In 2012, the challenge will be to revise our understanding of the process of online conversion, identifying and attributing conversions to the correct media source and creating the right mix of display campaigns, remarketing, in addition to tried and tested direct response channels like search and email.

customer_journey_600

So Where to Invest? What to Cut?
If you have multi-channel attribution reporting, you’ll know that there are overlapping influences between branded display campaigns and direct response channels such as paid search. But figuring out where to allocate your budget won’t be easy. Consider, for instance, that your SEO and search agencies are presenting suspect data about the ROI of your campaigns.

According to Atlas, 71% of sponsored search clicks are navigational in nature, meaning that while search and SEO have typically been able to report high ROI, they also ignore the contributing factors of those conversions (read the study here). This means that marketers will continue to pour their budgets into search advertising and SEO in 2012 and will continue to have an incomplete understanding of how display ads, search ads, and other marketing events are working together. Sadly, most are unaware of the problems and repercussions of last click attribution.

forrester_channel_stats

We have the technology to gather the data, but we aren’t really using it correctly. Click tracking has been mastered. Now, the next issue to address is measuring and correlating impression data back to conversions and even post-conversion brand recall. How much does do impressions really contribute to customer lifetime value?

The Future of Display Advertising Is. . . Creepy? 
For marketers, it’s great we can use behavioral targeting for display ads. Suppose we figured out that females between the age of 35 and 45 who regularly visit mountain climbing sites also purchase Mini Coopers (it’s plausible right?). And so, we decide to create display ads that follow them around the Internet with messages like “Hey! Instead of reading mountain climbing articles today… why not check out our great financing on the all new Cooper S!”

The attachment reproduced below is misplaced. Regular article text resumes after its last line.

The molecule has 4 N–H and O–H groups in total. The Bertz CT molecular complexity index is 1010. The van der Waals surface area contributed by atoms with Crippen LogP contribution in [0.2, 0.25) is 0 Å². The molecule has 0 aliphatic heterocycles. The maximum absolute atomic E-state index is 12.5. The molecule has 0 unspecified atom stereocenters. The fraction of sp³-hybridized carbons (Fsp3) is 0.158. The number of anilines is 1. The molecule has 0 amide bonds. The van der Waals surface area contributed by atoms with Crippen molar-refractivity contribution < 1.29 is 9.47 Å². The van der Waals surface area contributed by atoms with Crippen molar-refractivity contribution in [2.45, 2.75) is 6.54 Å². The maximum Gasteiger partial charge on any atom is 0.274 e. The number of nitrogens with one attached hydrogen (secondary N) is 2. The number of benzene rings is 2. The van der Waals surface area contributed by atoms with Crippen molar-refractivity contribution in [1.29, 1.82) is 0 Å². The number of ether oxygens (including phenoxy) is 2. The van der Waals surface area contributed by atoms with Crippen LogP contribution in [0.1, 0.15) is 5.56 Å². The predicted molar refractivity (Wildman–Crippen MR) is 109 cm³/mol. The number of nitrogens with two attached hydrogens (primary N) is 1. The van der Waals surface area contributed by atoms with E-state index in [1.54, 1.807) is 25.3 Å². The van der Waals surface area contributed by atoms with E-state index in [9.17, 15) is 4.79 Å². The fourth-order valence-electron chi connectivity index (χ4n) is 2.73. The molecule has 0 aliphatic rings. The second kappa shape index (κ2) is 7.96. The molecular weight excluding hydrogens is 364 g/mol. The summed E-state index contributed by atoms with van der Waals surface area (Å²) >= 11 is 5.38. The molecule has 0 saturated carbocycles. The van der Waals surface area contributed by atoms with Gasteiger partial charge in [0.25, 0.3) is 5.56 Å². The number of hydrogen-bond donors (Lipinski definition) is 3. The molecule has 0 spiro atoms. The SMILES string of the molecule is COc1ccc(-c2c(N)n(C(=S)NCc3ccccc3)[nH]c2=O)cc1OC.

This is relevant messaging. But for a consumer it can be annoying or even creepy.

As the public becomes more aware of how marketers are tracking them online, regulations and public backlash is inevitable. In California, the “Do Not Track” bill,  which is expected to deploy regulations by July 01, 2012, aims to force any business that uses, collects, or stores data online to offer the option of “a method to opt out of that collection, uses, and storage of such data.”

If given this option, it will be a hard sell for marketers to get the consumer’s buy-in. “Do you mind if we store your behavioral data so that we can follow you around the web with banner ads for the next 120 days?”

“No? Then no coupon for you!”

Optimization Won’t Fix Everything
A study by Forrester shows that 88% of web buyers report that they have abandoned an online shopping cart without completing a transaction.

If you read the slew of webinars, blog posts, and whitepapers about the “best optimization practices” published every week, you’ll know that optimization is seen as the industry’s answer to almost everything. But what is striking about Forrester’s study is that this percentage (the 88% of web buyers that have abandoned) is the same as it was 5 years ago, meaning that this is not simply an optimization or consumer confidence problem.

Clearly, there is something that demands a more innovative marketing solution that just another A/B landing page test. Your customer is showing a high interest in your product, but might simply not be ready to buy. Perhaps investing in earlier stages of the sales cycle with display campaigns and soft-sell remarketing might improve your conversion rate?

Display Advertising Solutions Coming Soon
Those are the challenges we at Impact Radius are monitoring across the display advertising landscape. Subscribe to our RSS feed and stay tuned for our solutions report designed to help you overcome display and other digital marketing challenges predicted for 2012.

In the meantime if you’d like to learn more about how Impact Radius can help you accurately track and attribute conversion to your display campaigns, or if you just want some free advice, message us on Twitter or drop us a note at contactus@impactradius.com.